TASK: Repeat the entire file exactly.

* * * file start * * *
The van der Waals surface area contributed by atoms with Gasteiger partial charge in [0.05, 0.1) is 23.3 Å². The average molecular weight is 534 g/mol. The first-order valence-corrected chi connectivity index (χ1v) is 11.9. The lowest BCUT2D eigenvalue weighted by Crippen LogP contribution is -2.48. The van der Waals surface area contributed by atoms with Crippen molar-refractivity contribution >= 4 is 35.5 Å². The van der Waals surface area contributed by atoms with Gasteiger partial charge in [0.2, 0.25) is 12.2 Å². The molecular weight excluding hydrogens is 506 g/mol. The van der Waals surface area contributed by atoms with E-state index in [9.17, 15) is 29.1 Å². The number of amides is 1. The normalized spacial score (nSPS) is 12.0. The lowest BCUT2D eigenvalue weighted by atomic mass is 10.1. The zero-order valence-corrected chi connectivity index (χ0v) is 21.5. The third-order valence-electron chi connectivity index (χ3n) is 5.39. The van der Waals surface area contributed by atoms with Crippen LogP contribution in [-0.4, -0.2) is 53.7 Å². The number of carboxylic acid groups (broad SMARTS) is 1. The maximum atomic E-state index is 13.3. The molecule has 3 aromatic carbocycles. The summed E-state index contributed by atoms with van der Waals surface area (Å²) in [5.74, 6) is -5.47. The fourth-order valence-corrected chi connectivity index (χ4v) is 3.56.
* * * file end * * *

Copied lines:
The van der Waals surface area contributed by atoms with Gasteiger partial charge in [0.05, 0.1) is 23.3 Å². The average molecular weight is 534 g/mol. The first-order valence-corrected chi connectivity index (χ1v) is 11.9. The lowest BCUT2D eigenvalue weighted by Crippen LogP contribution is -2.48. The van der Waals surface area contributed by atoms with Crippen molar-refractivity contribution >= 4 is 35.5 Å². The van der Waals surface area contributed by atoms with Gasteiger partial charge in [0.2, 0.25) is 12.2 Å². The molecular weight excluding hydrogens is 506 g/mol. The van der Waals surface area contributed by atoms with E-state index in [9.17, 15) is 29.1 Å². The number of amides is 1. The normalized spacial score (nSPS) is 12.0. The lowest BCUT2D eigenvalue weighted by atomic mass is 10.1. The zero-order valence-corrected chi connectivity index (χ0v) is 21.5. The third-order valence-electron chi connectivity index (χ3n) is 5.39. The van der Waals surface area contributed by atoms with Crippen LogP contribution in [-0.4, -0.2) is 53.7 Å². The number of carboxylic acid groups (broad SMARTS) is 1. The maximum atomic E-state index is 13.3. The molecule has 3 aromatic carbocycles. The summed E-state index contributed by atoms with van der Waals surface area (Å²) in [5.74, 6) is -5.47. The fourth-order valence-corrected chi connectivity index (χ4v) is 3.56.